Chinese plum sauce is a lightly sweet, lightly tart, and lightly spiced condiment that is easy to make at home. Our plum sauce recipe is the perfect way to preserve summer plums to be enjoyed all winter long.
What Is Chinese Plum Sauce?
Chinese plum sauce is a smooth and sticky condiment that brings a nice balance of sweetness, tartness, and spice flavors to whatever dish it accompanies.
It’s not quite as sweet and tart as sweet and sour sauce. Rather, plum sauce has a lighter sweetness and tartness. It is also a thicker, more jammy sauce that holds up well to basting and spreading.
Red plums give the sauce a darker purple color, although you can use golden plum for a lighter color.
What Is Chinese Plum Sauce Made Of?
Plum sauce is typically made from a few simple ingredients:
Often you will even find plum sauce made from other fruits, most commonly apricot. Or, it will be made from a combination of apricots and plums.
It is also common to add other seasonings to the plum sauce, like garlic, star anise, or Chinese five spice powder. The additional seasonings add different nuances to the flavor of the sauce, and vary depending on the tastes of whoever is preparing it.
How Do You Make Plum Sauce?
The process to make Chinese plum sauce is quite simple.
- Cook your fruit and seasoning
- Puree the fruit until smooth
- Cook the puree again until thick and jammy
This process is incredibly similar to making any kind of jam, with one exception.
In order to get a truly smooth plum sauce, you need to first cook the plums to soften the skins. Then, the softened plums are pureed, to create a smooth mixture.
This mixture is then cooked like you would do if you make a jam: simmered hard until it is thick and coats the back of a spoon.
Plum sauce can also be canned the same way you would process any jam for canning. So, it is the perfect way to preserve the summer harvest of plums into a condiment that has so many uses.
Uses For Plum Sauce
There are so many delicious ways to use plum sauce!
- As a sauce for moo shu
- A dipping sauce for wontons, egg rolls, spring rolls, and dumplings
- A finishing sauce for roasted duck, chicken, shrimp, or pork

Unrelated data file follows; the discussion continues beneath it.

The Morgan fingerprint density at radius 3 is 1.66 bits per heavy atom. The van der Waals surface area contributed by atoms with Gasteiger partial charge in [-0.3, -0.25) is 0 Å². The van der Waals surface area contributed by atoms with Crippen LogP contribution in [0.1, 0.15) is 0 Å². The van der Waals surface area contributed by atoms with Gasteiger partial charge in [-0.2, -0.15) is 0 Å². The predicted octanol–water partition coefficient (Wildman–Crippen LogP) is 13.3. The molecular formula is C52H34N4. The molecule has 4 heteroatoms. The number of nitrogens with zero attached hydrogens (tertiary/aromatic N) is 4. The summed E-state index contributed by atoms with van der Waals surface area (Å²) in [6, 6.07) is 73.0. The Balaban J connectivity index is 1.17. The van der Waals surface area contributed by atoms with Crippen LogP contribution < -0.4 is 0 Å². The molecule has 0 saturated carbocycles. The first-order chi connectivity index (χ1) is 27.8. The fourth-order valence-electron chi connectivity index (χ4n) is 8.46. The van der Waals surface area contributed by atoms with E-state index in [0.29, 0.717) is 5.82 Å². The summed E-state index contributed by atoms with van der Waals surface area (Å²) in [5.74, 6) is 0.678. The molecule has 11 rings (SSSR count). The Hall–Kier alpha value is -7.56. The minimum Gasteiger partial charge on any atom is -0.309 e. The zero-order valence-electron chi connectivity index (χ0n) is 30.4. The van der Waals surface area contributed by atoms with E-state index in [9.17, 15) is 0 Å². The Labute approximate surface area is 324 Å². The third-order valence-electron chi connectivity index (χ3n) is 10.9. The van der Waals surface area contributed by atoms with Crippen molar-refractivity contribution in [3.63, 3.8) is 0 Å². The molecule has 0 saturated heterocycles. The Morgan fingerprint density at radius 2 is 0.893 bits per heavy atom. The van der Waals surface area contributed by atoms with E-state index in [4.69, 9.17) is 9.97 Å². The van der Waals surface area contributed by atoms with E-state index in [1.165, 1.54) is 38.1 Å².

- With noodles or rice
- As a stir fry sauce
- A dressing for for an Asian slaw
- Basting sauce for duck, chicken, or pork as they cook
Are Plum Sauce And Duck Sauce The Same Thing?
Yes, and no.
Technically, duck sauce is any sauce that is made to go with duck.
And, it is common to eat duck with plum sauce.
However, it’s not mandatory.
That’s why you’ll find a wide range of flavors of sauces that are called “duck sauce”.
Are Plum Sauce And Hoisin Sauce The Same Thing?
Plum sauce and hoisin sauce are their own, distinct sauces.
Hoisin sauce is a sauce that is thick like molasses with a similar deep sweetness.
Many of the uses for hoisin sauce and plum sauce are the same, which is probably where the confusion comes.
But, the two are definitely distinct. If you know what to look for, it’s easy to tell them apart.
If your condiment is thick, deep, and sweet, more like a Chinese barbecue sauce, then it’s hoisin sauce.
If it’s lighter, fruity, sweet/tart, and more like a jam, then it’s plum sauce.
Our Plum Sauce Recipe
Our plum sauce recipe below makes roughly one cup of sauce. If you’d like to make more sauce for canning, simply scale the recipe up. (We tried to make it easy to scale by using one pound of plums.)
We used apple cider vinegar in our sauce because it gives a nice, fruity flavor and is a common vinegar to have on hand.
However, using rice vinegar would also be a great option and would give the sauce a bit of a lighter, brighter flavor. If you like rice vinegar, definitely give it a try in this recipe!
If you’d like to make this recipe to preserve your summer plums, take a look at our guide to canning, for the basic canning instructions.
Chinese Plum Sauce
- 1 lb plums, pitted and chopped
- ¼ c apple cider vinegar
- ½ c brown sugar
- 1 Tbsp soy sauce
- 1 ½ Tbsp fresh ginger, minced
- 1 clove garlic, minced
- ½ star anise
- 1/8 tsp dried chile flakes
- Combine pitted and chopped plums with the remaining ingredients in a medium saucepan. Bring the mixture to a boil over medium high heat.
- Reduce the heat to medium and simmer, uncovered, until the plum skins are very soft, 20 min.
- Remove the pan from the heat and remove the half star anise. Puree the mixture with a stick blender until smooth. (Or, let the mixture cool slightly and transfer it to a blender and blend until smooth).
- Return the mixture to the heat and bring it to a hard simmer over medium high heat, stirring often to prevent sticking. Cooking until the sauce is thick and jammy, roughly 20 minutes.*
- Remove from heat and let cool if refrigerating for up to 3 weeks.
- If canning your sauce, can while the sauce is hot using the boiling water canning method.